"We're An American Band" stands out from the rest of the Grand Funk Railroad catalog in the fact that while Mark Farner usually handled lead vocals, on this song, it is Don Brewer who is up front in this case.  There is an edge and attitude to Brewer's voice that is completely captivating, and there is also a sense of honesty and authenticity which is what makes the song so much more appealing than a majority of the "songs of rock excess" that their peers were releasing at the time.  The "every man" and "working man" approach of the band is absolutely clear throughout "We're An American Band," and it is this tone that enabled so many to take it on as their own, personal anthem.  Along with his fantastic vocal performance, Brewer also wrote the song, and one would be hard pressed to find a more honest and straightforward account of "life on the road" than one finds here.  While many other bands tried to make themselves appear as far superior when singing of their conquests, there is more of a "matter of fact" feel to the lyrics on "We're An American Band," and this fits perfectly with the more humble persona of the band.  Though they were written nearly forty years ago, lines like, "...we're coming to your town, we'll help you party down..." are not only still relevant in terms of reality, but they are absolutely recognizable and heavily used within the current culture.  This longevity is the final piece of proof that one could need to cement the place of "We're An American Band" as one of the most important songs ever recorded.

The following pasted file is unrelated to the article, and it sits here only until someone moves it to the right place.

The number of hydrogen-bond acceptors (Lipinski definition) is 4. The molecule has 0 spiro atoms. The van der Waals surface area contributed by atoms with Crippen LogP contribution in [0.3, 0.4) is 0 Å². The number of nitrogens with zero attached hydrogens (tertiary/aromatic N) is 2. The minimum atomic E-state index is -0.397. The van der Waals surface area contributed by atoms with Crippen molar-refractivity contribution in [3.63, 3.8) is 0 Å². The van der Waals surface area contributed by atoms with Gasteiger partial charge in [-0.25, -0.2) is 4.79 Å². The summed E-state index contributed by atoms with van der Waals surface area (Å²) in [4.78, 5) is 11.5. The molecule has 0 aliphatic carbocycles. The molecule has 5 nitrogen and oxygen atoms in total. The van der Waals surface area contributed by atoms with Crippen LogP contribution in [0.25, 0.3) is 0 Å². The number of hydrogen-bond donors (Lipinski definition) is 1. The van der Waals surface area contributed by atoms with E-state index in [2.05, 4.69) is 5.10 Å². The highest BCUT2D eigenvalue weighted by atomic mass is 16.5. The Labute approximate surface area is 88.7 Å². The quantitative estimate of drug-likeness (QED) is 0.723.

Though it may be the most overlooked aspect of "We're An American Band," one can make the case that one of the essential differences in this recording in comparison to the rest of the Grand Funk Railroad catalog is the presence and influence of producer Todd Rundgren.  Clearly, he pushed the band to take on this "larger than life" sound and poise, and the overall mix of the sound is also a bit different from the groups other recordings.  Yet even without this knowledge, there is no arguing that "We're An American Band" has become a timeless part of popular culture, and it continues to be featured in movies and television shows, as well as being covered by a handful of artists in every generation that has followed.  Furthermore, it is the massive sound that Grand Funk Railroad created, as well as the way in which they deployed it on this song that largely serves as the blueprint for "arena rock" to this day.  While modern bands may have a drastically different musical sound, it is in the way that they present the music and themselves where one can find the link to Grand Funk Railroad.  Along with this influence on music, it is almost impossible to consider a time when the now-iconic lyrics of the song did not exist, and one can easily argue that they remain among the most recognized and oft-quoted lyrics in history.  Setting the stage for countless bands that followed, as well as giving the perfect definition of what it meant to be a hard working, touring rock and roll band, there is no other song in history that can quite compare to the tone and impact that Grand Funk Railroad brought with their unforgettable 1973 single, "We're An American Band."